Henry Kissinger meeting Chou Enlai for the first time, July 9 1971.

After two years of backchannel exchanges and subtle signals of interest, Premier Chou Enlai of the People’s Republic of China on June 2 1971 delivered, in the words of National Security Council head Henry Kissinger, the “most important communication that has come to an American President since the end of World War II:”

Premier Chou Enlai welcomes Dr. Kissinger to China as the U.S. representative who will come in advance for a preliminary secret meeting with high level Chinese officials to prepare and make necessary arrangements for President Nixon’s visit to Peking.

One month later, on July 1 1971, Kissinger embarked on an undisclosed diplomatic mission to the Far East code-named POLO I. On this trip, Kissinger was to make precursory visits to Saigon, Bangkok, and New Delhi before journeying to Islamabad in Pakistan, from there springboarding to his real destination: Beijing, China. Under the cover of a published schedule that would have Kissinger in Pakistan for 48 hours from July 8 to July 10, he would feign a stomachache upon his arrival in Islamabad.

“The Embassy dispensary would be asked for medication. My discomfort would get progressively worse until [President] Yahya [Khan] would invite me over dinner to use the Presidential rest house in Nathiagali in the mountains to recover,” Kissinger recalled of the strategy of illness in his White House memoirs, White House Years. 

Under this pretext, Kissinger would be able to plead an additional day to stay in Pakistan, allowing for the opportune time to disappear to Beijing for two days. On the morning of July 9, Kissinger and his party, composed of three NSC staff members and a detail of two Secret Service agents, secretly flew out of Chaklala Airport and departed for Beijing, knowing that they would become the first U.S. officials to visit the People’s Republic of China.

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The three men who knew of Kissinger’s real destination upon his arrival in Pakistan and assisted in his secret dispatch: From L-R Ambassador Joseph Farland, Foreign Secretary Sultan Khan, and Agha Hilaly, Pakistan’s Ambassador to the U.S.

Upon their arrival, Kissinger’s party was escorted to a guest house for state visitors. Chou Enlai arrived at 4:30 in the afternoon, and the first round of an historic first step in discussions commenced. Below, read the memorandum of conversation for their first day of discussions. During their opening meeting, they covered topics relating to scheduling President Nixon’s future trip to China, the general philosophy between the Chinese and Americans and the sensitive subject of Taiwan:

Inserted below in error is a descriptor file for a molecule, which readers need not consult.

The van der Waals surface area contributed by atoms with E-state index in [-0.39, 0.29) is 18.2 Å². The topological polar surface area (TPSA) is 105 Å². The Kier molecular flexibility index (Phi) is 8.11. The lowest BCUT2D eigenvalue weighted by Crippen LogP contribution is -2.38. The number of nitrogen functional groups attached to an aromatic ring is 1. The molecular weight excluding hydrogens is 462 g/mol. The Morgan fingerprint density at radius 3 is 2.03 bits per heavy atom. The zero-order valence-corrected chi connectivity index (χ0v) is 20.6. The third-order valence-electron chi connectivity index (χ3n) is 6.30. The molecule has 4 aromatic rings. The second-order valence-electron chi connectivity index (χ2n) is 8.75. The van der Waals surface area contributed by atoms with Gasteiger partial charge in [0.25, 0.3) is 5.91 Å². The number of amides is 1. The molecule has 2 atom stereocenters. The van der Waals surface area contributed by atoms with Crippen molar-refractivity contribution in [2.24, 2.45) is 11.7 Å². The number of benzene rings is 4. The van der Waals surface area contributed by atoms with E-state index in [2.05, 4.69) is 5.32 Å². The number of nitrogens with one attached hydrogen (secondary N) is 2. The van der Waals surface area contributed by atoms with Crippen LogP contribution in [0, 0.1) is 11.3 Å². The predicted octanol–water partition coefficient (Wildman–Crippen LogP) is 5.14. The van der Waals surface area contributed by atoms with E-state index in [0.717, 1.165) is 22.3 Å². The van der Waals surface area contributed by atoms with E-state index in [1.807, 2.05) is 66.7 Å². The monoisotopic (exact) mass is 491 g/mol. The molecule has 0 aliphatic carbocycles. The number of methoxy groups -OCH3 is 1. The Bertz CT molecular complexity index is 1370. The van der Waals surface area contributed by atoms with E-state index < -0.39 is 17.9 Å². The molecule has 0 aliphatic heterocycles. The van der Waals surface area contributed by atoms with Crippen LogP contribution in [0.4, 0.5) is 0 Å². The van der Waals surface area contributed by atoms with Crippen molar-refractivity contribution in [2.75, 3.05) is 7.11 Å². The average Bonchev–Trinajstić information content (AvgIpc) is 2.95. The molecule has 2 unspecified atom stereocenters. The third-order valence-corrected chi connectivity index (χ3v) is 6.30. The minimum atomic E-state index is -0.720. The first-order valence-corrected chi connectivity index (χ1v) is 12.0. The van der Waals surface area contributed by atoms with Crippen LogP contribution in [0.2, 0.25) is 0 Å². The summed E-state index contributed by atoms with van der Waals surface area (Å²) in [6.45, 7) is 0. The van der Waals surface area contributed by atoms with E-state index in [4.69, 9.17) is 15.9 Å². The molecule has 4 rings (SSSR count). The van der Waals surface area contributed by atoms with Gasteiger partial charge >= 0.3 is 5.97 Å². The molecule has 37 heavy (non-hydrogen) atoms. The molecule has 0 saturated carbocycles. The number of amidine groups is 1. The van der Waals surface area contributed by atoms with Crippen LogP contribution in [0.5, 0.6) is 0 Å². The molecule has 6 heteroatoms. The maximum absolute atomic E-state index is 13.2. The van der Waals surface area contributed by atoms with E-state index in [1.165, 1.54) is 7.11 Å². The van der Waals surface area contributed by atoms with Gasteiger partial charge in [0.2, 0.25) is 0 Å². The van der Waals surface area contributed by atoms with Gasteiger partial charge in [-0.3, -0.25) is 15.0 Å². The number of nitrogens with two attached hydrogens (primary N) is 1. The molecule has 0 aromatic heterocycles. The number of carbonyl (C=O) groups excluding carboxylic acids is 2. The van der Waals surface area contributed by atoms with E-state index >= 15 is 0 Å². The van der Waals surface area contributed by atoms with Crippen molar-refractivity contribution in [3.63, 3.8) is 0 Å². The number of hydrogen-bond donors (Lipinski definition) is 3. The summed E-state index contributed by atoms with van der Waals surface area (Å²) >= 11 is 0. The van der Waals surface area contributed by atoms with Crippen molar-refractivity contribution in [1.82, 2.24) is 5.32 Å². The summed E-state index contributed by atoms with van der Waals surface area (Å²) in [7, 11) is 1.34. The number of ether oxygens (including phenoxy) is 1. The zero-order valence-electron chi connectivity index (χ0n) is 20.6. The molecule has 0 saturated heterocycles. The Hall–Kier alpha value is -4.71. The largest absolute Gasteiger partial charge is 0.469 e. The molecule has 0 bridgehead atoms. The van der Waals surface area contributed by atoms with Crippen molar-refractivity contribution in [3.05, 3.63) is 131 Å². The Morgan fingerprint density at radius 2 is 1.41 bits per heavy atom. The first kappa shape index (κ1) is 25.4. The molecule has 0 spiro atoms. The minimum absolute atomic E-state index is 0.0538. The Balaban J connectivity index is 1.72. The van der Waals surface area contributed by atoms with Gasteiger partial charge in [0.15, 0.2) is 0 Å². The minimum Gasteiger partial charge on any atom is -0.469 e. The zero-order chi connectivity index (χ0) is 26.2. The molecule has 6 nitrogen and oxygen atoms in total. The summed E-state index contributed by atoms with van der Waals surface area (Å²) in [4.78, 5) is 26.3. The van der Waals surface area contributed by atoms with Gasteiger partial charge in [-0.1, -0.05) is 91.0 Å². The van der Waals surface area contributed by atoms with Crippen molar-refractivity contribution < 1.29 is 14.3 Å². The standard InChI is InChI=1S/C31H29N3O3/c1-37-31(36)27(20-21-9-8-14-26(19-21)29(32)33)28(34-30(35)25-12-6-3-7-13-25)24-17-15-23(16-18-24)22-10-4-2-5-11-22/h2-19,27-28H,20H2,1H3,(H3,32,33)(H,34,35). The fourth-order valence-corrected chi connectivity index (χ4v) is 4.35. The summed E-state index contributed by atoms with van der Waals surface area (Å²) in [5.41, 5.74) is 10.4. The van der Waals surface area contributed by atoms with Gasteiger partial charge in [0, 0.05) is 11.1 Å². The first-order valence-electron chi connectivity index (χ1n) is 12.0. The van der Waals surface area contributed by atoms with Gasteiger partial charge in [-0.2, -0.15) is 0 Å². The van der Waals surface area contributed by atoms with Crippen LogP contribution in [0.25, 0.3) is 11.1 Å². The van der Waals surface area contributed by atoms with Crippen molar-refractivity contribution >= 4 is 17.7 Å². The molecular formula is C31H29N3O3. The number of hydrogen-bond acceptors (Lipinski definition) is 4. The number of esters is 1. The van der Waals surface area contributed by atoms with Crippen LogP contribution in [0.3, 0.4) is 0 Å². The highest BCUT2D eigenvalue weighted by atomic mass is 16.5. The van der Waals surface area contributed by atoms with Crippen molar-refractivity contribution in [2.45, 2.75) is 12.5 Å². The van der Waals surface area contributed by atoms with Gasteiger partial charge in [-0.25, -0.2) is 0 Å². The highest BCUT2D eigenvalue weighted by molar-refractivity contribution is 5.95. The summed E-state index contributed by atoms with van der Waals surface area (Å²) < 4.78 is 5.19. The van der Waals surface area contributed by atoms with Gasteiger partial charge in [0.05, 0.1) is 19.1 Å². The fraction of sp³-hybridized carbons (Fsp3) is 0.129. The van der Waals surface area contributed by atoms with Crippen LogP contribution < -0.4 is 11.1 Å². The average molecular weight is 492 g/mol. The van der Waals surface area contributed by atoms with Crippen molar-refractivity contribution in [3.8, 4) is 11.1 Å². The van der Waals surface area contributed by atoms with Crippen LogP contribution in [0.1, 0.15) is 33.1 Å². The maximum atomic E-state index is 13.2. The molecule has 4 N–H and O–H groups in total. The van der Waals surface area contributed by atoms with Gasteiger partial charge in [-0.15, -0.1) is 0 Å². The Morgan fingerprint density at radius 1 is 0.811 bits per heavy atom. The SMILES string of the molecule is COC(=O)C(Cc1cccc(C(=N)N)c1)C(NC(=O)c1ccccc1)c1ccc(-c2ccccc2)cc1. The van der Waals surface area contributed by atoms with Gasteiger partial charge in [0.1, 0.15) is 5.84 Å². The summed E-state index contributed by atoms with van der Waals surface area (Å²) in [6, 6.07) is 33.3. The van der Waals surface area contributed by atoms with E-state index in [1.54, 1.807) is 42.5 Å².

Kissinger recognized that diplomatic overtures with China carried much more impact with China than it did the United States. The domestic political implications of opening relations with the United States “had to be a personal, intellectual, and emotional crisis. They had started as a splinter group, with no hope for victory, endured the Long March, fought Japan and a civil war, opposed us in Korea and then took on the Soviets, and imposed the Cultural Revolution on themselves.” Such a turn in international relations faced several prospects of failure.

Back in Washington, President Nixon also recognized the tenderness with which they must treat their preliminary discussion with the Chinese:

Although I was confident that the Chinese were as ready for my trip as we were, I did not underestimate the tremendous problems that Taiwan and Vietnam posed for both sides, and I tried to discipline myself not to expect anything lest I begin to expect too much. RN, The Memoirs of Richard Nixon

But Kissinger ultimately won his short time spent in Beijing. After engaging in two additional days of talks, he and Chou Enlai crafted a joint statement confirming a scheduled visit to China for President Nixon sometime before May of 1972.

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Kissinger and his party are given a tour of the Forbidden City.

Even when Kissinger arrived back in Pakistan on July 11, it was still important to maintain secrecy. Before Kissinger left for Polo I, he and President Nixon agreed on the single codeword “Eureka” as an indicator for a successful trip and a scheduled presidential visit.

When Kissinger arrived back in Pakistan on July 11,  he cabled a single response to Washington. Al Haig, military assistant to Kissinger, received the message and immediately phoned the President.

“What’s the message?” President Nixon asked.

“Eureka,” he replied.

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Kissnger arrives in San Clemente on July 13 1971 bearing good news for the President.